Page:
A man who was allegedly robbed by a pack of thieves as he slept on the streets of San Francisco attempted to seek retribution by setting a hotel and another building on fire Wednesday morning in the Tenderloin, according to a witness at the scene.
Capt. Jonathan Baxter, a spokesperson for the San Francisco Fire Department, confirmed a heavy firefighter presence was sent at 6:10 a.m. to the area of Larch and Eddy streets to deal with two reported fires, including one at Hotel Le Nain.
Both incidents are under investigation, Baxter said, adding that the department has not classified the fires as arson. Police said no arrests have been made.
Amanda Jones told The Standard she called authorities after watching the events unfold as she sat in her car near her job at Hotel Le Nain.
Around 6 a.m., she said, people began rummaging through an unhoused man’s pockets as he slept. By the time he woke up, the thieves had already crossed the street.
“He started cussing, so I got out of the car and then he accused me of taking his stuff,” Jones said. “I told him I didn’t take any of his things, and that he should talk with those people across the street.”
The man proceeded to take out a lighter and set the hotel on fire while attempting to fuel the blaze with a cardboard box.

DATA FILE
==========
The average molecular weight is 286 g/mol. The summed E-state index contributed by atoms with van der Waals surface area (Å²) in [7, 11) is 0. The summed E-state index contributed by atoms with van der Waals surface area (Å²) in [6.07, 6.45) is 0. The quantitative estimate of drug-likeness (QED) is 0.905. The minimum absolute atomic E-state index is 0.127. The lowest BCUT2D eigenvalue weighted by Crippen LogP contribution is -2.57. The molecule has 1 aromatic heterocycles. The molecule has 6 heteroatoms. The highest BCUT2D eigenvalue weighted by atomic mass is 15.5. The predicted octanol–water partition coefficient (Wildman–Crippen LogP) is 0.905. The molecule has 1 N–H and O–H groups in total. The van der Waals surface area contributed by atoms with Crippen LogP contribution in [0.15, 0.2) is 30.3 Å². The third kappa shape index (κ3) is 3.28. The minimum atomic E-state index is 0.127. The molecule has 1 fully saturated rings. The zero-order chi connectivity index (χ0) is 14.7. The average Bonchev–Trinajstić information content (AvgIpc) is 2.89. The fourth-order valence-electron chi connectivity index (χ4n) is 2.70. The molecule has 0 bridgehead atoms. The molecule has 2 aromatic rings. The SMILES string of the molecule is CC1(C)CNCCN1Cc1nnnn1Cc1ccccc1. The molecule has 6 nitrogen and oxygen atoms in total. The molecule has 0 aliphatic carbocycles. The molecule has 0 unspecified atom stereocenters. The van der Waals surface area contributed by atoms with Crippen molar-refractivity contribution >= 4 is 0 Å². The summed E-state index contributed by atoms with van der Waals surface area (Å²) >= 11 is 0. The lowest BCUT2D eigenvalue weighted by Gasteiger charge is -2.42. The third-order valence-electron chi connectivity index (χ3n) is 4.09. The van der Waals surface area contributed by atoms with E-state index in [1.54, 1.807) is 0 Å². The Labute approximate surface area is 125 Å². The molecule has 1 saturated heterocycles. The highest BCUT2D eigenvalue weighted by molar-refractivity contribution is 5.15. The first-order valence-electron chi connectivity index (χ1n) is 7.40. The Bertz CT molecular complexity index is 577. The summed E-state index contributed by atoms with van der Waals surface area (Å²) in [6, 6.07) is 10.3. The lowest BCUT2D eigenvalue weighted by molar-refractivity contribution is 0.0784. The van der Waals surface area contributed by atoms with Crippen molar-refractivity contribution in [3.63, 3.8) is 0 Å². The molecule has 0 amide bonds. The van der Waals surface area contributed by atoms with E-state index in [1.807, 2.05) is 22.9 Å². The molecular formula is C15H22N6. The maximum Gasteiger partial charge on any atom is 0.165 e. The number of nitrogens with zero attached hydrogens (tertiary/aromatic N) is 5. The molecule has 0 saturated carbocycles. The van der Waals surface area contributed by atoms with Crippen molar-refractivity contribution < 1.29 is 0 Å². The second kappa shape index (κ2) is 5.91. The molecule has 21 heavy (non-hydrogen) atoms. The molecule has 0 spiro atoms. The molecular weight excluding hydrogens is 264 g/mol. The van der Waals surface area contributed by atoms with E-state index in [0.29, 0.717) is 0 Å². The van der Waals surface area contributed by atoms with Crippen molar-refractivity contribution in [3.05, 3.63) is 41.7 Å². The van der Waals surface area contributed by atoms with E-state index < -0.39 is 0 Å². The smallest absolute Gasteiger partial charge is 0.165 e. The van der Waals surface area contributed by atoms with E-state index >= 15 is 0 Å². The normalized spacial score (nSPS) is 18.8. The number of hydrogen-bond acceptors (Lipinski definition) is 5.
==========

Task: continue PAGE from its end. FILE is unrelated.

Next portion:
“I started recording him and told him that I was calling the police, but he kept insisting that I give him back his stuff,” Jones said, adding that she kicked over the cardboard box that was on fire.
The man fled the scene, Jones said, and firefighters were called to the hotel to put out the blaze. But then the smell of smoke lingered down the street from an alley on Larch Street.
“When I looked up the street, I said, ‘I know this idiot did not just do this again!’ And I took off running and saw a fire on the other side of a parking garage,” Jones said. “I showed the recording to a lady who was sleeping in a tent there, and she said it was him.”
Jones said she gave police video footage and pictures she took during the incident.
She described the area around the hotel as usually filled with unhoused people who light fires to keep themselves warm, but this particular incident seemed to be an intentional act to cause destruction.
“All day when I’m at work, I constantly have to tell folks to move because they are either smoking drugs or in the way of people leaving the hotel,” Jones said. “He did this on purpose because he was mad that someone had taken his stuff.”
Although responding to emergencies is part of the fire department’s daily public service, Baxter said, incidents like Wednesday morning’s fire take away resources from other emergencies.
“Of course, there is the cost factor of the on-duty crews,” Baxter said, “[But] the true measure of incidents like this is making us not available for a home fire, medical emergency or disaster.”
Joel Umanzor can be reached at firstname.lastname@example.org